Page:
A growing chorus of European policymakers, including Mario Draghi, Klaus Regling, and Jose Barroso, keep reassuring us that the worst of the Euro crisis is over. Evidently, they are not paying much attention to the recent political and economic developments in Greece. For those developments are now very much heightening the risk that we will again be talking about Greece leaving the Euro before the year is out.
Among the more disturbing developments in Greece is the country's apparent loss of political willingness to comply with the terms of the IMF-EU financial support program. Negotiations with the troika on that program's review, which should have been completed last September, are yet to be completed. Holding up those negotiations is the Greek government's insistence that it does not have the political support to take the further budget measure or to implement additional economic structural reforms which the IMF is demanding of it as a condition for the next loan disbursement. Greece's primary budget surplus now gives it the luxury to hang tough in those negotiations.
The loss of political willingness to implement further painful reform measures is hardly surprising given the deterioration of Greece's political climate. Due to defections, the coalition government's majority in the 300-member Greek parliament has now been whittled down to a majority of only three members. At the same time, the clearest of divisions are now apparent in PASOK, the government's junior coalition partner, which has to raise questions about the long-run survivability of the government.
Not helping matters is the rise in the polls of Syriza, Greece's political party on the far left, which is now comfortably leading New Democracy in the polls. Nor does it help matters that Syriza is making the forthcoming May 2014 European parliamentary elections and the May 2014 Greek local elections into a referendum on the government. Should the government lose those elections, as appears all too likely, it is difficult to see how the Greek government can avoid having to call early general elections. And were Syriza to win those general elections, it is difficult to see how Greece remains in the Euro.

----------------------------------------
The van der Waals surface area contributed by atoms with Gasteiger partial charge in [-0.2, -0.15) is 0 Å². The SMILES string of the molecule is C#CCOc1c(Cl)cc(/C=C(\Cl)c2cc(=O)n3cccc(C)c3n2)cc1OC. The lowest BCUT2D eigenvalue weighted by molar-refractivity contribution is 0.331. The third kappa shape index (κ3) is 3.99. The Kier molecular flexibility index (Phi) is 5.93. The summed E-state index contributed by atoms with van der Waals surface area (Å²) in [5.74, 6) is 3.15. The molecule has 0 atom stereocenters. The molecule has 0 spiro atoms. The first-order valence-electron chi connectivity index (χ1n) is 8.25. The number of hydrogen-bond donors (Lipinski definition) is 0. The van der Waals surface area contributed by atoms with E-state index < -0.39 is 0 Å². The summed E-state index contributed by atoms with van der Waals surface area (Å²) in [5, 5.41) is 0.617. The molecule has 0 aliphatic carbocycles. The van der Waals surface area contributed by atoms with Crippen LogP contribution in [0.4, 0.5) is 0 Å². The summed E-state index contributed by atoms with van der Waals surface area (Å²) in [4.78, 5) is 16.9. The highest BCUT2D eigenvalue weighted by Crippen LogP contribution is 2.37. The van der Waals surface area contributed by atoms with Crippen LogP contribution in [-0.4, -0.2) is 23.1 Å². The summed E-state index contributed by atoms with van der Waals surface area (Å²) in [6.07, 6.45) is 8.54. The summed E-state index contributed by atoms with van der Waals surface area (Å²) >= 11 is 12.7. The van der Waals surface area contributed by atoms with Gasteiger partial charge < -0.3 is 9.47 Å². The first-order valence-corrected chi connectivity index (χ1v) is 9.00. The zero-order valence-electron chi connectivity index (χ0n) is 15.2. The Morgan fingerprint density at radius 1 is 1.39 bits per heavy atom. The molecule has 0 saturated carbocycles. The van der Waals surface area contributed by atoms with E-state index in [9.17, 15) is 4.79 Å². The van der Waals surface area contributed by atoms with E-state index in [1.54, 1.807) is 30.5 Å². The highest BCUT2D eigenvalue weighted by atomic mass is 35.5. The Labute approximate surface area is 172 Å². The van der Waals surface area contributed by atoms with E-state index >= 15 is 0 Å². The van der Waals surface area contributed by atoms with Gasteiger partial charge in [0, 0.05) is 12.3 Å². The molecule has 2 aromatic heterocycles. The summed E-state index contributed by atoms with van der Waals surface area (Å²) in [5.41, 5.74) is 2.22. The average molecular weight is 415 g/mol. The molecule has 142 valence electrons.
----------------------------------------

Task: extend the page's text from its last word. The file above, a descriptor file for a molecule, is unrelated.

The apparent unraveling of Greece's politics is hardly surprising given how very deep and long its economic recession has been and given how high its unemployment rate has risen. With very little prospect that Greece will have a meaningful economic recovery this year, one must expect that a continued very poor economic environment in 2014 will contribute further to Greece's political fragmentation. This would appear to be particularly the case now that the Greek economy is succumbing to outright deflation, which one would think must constitute a major headwind to economic recovery.
European policymakers are likely right in thinking that Europe is in a very much better position now to weather another major Greek crisis than it was in 2010. However, it would be a grave mistake to believe that a Greek event would not have major reverberations through the rest of the Euro area.